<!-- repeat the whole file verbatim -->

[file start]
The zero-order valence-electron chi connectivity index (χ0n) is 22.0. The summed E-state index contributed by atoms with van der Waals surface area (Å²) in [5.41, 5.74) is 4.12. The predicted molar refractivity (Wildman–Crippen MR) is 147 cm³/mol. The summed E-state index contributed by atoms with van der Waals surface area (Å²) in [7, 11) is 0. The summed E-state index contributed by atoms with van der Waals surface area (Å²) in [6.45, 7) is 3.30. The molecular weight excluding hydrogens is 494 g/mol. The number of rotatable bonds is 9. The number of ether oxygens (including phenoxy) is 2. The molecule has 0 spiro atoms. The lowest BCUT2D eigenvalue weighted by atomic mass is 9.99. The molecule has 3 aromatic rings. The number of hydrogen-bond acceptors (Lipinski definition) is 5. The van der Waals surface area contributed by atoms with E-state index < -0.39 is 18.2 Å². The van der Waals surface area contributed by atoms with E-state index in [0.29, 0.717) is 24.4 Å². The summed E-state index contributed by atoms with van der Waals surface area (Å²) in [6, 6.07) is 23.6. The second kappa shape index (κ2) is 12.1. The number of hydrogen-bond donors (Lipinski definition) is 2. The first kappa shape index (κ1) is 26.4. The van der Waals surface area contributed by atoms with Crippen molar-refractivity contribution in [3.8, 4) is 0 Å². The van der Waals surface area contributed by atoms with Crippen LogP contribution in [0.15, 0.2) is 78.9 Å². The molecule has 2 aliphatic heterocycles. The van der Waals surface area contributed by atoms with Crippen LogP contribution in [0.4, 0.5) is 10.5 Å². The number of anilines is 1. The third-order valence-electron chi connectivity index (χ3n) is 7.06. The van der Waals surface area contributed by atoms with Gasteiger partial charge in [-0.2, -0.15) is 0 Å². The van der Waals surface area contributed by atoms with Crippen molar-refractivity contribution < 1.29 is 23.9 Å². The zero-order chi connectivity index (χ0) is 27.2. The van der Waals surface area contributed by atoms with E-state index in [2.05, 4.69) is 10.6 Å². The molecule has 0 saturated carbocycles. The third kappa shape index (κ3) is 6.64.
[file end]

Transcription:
The zero-order valence-electron chi connectivity index (χ0n) is 22.0. The summed E-state index contributed by atoms with van der Waals surface area (Å²) in [5.41, 5.74) is 4.12. The predicted molar refractivity (Wildman–Crippen MR) is 147 cm³/mol. The summed E-state index contributed by atoms with van der Waals surface area (Å²) in [7, 11) is 0. The summed E-state index contributed by atoms with van der Waals surface area (Å²) in [6.45, 7) is 3.30. The molecular weight excluding hydrogens is 494 g/mol. The number of rotatable bonds is 9. The number of ether oxygens (including phenoxy) is 2. The molecule has 0 spiro atoms. The lowest BCUT2D eigenvalue weighted by atomic mass is 9.99. The molecule has 3 aromatic rings. The number of hydrogen-bond acceptors (Lipinski definition) is 5. The van der Waals surface area contributed by atoms with E-state index < -0.39 is 18.2 Å². The van der Waals surface area contributed by atoms with E-state index in [0.29, 0.717) is 24.4 Å². The summed E-state index contributed by atoms with van der Waals surface area (Å²) in [6, 6.07) is 23.6. The second kappa shape index (κ2) is 12.1. The number of hydrogen-bond donors (Lipinski definition) is 2. The first kappa shape index (κ1) is 26.4. The van der Waals surface area contributed by atoms with Crippen molar-refractivity contribution in [3.8, 4) is 0 Å². The van der Waals surface area contributed by atoms with Crippen LogP contribution in [0.15, 0.2) is 78.9 Å². The molecule has 2 aliphatic heterocycles. The van der Waals surface area contributed by atoms with Crippen LogP contribution in [0.4, 0.5) is 10.5 Å². The number of anilines is 1. The third-order valence-electron chi connectivity index (χ3n) is 7.06. The van der Waals surface area contributed by atoms with Gasteiger partial charge in [-0.2, -0.15) is 0 Å². The van der Waals surface area contributed by atoms with Crippen molar-refractivity contribution < 1.29 is 23.9 Å². The zero-order chi connectivity index (χ0) is 27.2. The van der Waals surface area contributed by atoms with E-state index in [2.05, 4.69) is 10.6 Å². The molecule has 0 saturated carbocycles. The third kappa shape index (κ3) is 6.64.